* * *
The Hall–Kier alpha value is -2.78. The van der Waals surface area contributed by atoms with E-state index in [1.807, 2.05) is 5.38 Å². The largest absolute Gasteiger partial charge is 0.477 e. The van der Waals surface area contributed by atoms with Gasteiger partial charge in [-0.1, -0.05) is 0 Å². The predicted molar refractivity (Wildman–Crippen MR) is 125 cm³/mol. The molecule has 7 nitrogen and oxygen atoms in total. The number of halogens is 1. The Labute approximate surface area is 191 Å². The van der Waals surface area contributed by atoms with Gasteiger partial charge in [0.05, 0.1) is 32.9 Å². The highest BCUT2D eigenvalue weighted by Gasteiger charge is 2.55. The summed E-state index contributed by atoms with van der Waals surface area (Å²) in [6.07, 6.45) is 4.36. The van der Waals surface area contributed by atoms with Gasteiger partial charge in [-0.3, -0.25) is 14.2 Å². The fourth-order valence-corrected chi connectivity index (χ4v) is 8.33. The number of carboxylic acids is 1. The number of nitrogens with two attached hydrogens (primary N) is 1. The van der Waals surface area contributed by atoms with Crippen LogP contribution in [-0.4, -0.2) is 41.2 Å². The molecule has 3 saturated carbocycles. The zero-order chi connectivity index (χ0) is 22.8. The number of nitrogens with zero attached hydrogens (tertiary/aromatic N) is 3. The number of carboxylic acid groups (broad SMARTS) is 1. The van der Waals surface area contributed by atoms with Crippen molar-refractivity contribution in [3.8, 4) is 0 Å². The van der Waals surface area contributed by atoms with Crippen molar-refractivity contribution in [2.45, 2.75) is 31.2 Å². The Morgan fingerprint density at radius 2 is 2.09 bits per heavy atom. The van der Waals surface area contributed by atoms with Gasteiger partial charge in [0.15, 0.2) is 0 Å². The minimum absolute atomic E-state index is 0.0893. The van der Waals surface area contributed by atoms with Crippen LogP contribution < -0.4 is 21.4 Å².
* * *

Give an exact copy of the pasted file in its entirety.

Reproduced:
The Hall–Kier alpha value is -2.78. The van der Waals surface area contributed by atoms with E-state index in [1.807, 2.05) is 5.38 Å². The largest absolute Gasteiger partial charge is 0.477 e. The van der Waals surface area contributed by atoms with Gasteiger partial charge in [-0.1, -0.05) is 0 Å². The predicted molar refractivity (Wildman–Crippen MR) is 125 cm³/mol. The molecule has 7 nitrogen and oxygen atoms in total. The number of halogens is 1. The Labute approximate surface area is 191 Å². The van der Waals surface area contributed by atoms with Gasteiger partial charge in [0.05, 0.1) is 32.9 Å². The highest BCUT2D eigenvalue weighted by Gasteiger charge is 2.55. The summed E-state index contributed by atoms with van der Waals surface area (Å²) in [6.07, 6.45) is 4.36. The van der Waals surface area contributed by atoms with Gasteiger partial charge in [-0.3, -0.25) is 14.2 Å². The fourth-order valence-corrected chi connectivity index (χ4v) is 8.33. The number of carboxylic acids is 1. The number of nitrogens with two attached hydrogens (primary N) is 1. The van der Waals surface area contributed by atoms with Crippen LogP contribution in [-0.4, -0.2) is 41.2 Å². The molecule has 3 saturated carbocycles. The zero-order chi connectivity index (χ0) is 22.8. The number of nitrogens with zero attached hydrogens (tertiary/aromatic N) is 3. The number of carboxylic acid groups (broad SMARTS) is 1. The van der Waals surface area contributed by atoms with Crippen molar-refractivity contribution in [3.8, 4) is 0 Å². The van der Waals surface area contributed by atoms with Crippen molar-refractivity contribution in [2.45, 2.75) is 31.2 Å². The Morgan fingerprint density at radius 2 is 2.09 bits per heavy atom. The van der Waals surface area contributed by atoms with Gasteiger partial charge in [0.15, 0.2) is 0 Å². The minimum absolute atomic E-state index is 0.0893. The van der Waals surface area contributed by atoms with Crippen LogP contribution < -0.4 is 21.4 Å².